man he is .... is timeless. Wonderful.

Somewhere in Appalachia

A worried mother sewed that heart and border on what appears not to be a uniform top, and sent it off to her little man, far away from home, hoping that the top would help keep him warm and the heart would remind him that she loved and missed him.

Bag O' Shot

Looks like a load of grape shot at the ready on the upper deck above the touch hole of the gun.

Monster Gun

I noticed how big the gun is and also that there didn't seem to be a rear wheel on the carriage (although it's possible it was concealed behind the boy's legs). So I looked up New Hampshire in the official "Dictionary of American Navy Fighting Ships ("DANFS") and found some neat details:

"The 9-inch [Dahlgren] broadside guns were mounted on the two-wheel Marsilly carriage rather than the four-wheel common carriage...." and also the shells weighed over 72 pounds! The boy must not only have been quick on his feet but also have been strong as a horse.

The absence of scoring on the deck from the non-wheeled carriage, and the fact that the breechings and gun tackles are tied up out of the way of the holystone party to facilitate washing down decks shows that on a depot ship the gun was mainly a decorative object. I wonder if they ever had live fire drills or if they just practiced running the guns in and out? Our hero probably kept the elevating screw clean and well oiled in addition to his ammunition supply duties.

New Hampshire, a 2600 ton ship of the line authorized way back in 1816 and kept under construction as a means of preservation until the Civil War, was armed only with four 100-pounders and six 9-inch Dahlgrens. Designed for a traditional battery of 74 guns, she was a sister of the USS North Carolina, probably our best ship of the line of the age of sail, according to Chapelle's "American Sailing Navy."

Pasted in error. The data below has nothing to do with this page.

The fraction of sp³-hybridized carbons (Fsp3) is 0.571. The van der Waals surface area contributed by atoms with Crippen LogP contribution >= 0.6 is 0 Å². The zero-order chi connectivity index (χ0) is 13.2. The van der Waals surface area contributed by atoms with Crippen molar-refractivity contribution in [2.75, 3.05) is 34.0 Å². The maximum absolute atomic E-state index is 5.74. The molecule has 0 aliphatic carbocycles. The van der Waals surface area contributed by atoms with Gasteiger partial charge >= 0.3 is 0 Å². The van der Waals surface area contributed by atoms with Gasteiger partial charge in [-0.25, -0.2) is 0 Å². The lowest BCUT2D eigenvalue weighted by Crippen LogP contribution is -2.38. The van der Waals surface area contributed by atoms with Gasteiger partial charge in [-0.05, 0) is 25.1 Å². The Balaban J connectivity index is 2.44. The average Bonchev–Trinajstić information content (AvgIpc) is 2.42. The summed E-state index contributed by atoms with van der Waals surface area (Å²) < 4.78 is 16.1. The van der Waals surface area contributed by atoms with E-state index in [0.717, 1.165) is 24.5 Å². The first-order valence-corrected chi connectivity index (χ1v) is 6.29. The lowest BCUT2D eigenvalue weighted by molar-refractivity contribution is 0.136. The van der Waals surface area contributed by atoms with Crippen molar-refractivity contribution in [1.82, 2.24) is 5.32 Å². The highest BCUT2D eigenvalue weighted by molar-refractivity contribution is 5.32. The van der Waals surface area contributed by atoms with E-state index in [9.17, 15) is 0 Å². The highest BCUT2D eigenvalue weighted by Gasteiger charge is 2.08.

The Good Old Days

When ships were made of wood and men made of steel.

En garde!

Is that a selection of swords ready for action on the wall behind the boy? Even for 1865, they seem like relics of the past.

Cutlasses

Those cutlasses on the bulkhead were not there for decoration.

Shorpy of the Age of Sail

This cocky kid, is, in his way, not unlike Shorpy -- a youngster working in an adult world sharing the same dangers as the grownups.

Boarding axe

Note the boarding axe fitted into a bracket on the cheek of the gun carriage. Boarding axes found their main use on sailing vessels in chopping through fallen rigging to help clear the decks. Normally they were worn in axe holsters on the belts of sailors. I have seen this picture many times, but this is the first time I have noticed the boarding axe in that bracket.

Old for his age

He's probably 12, but looks 30.

Faster than a speeding bullet

These young boys or teens were part of the military in the age of sail. They were chosen for their speed and earned little more than a cot and food.

 
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Shorpy.com | History in HD is a vintage photo blog featuring thousands of high-definition images from the 1850s to 1950s. The site is named after Shorpy Higginbotham, a teenage coal miner who lived 100 years ago.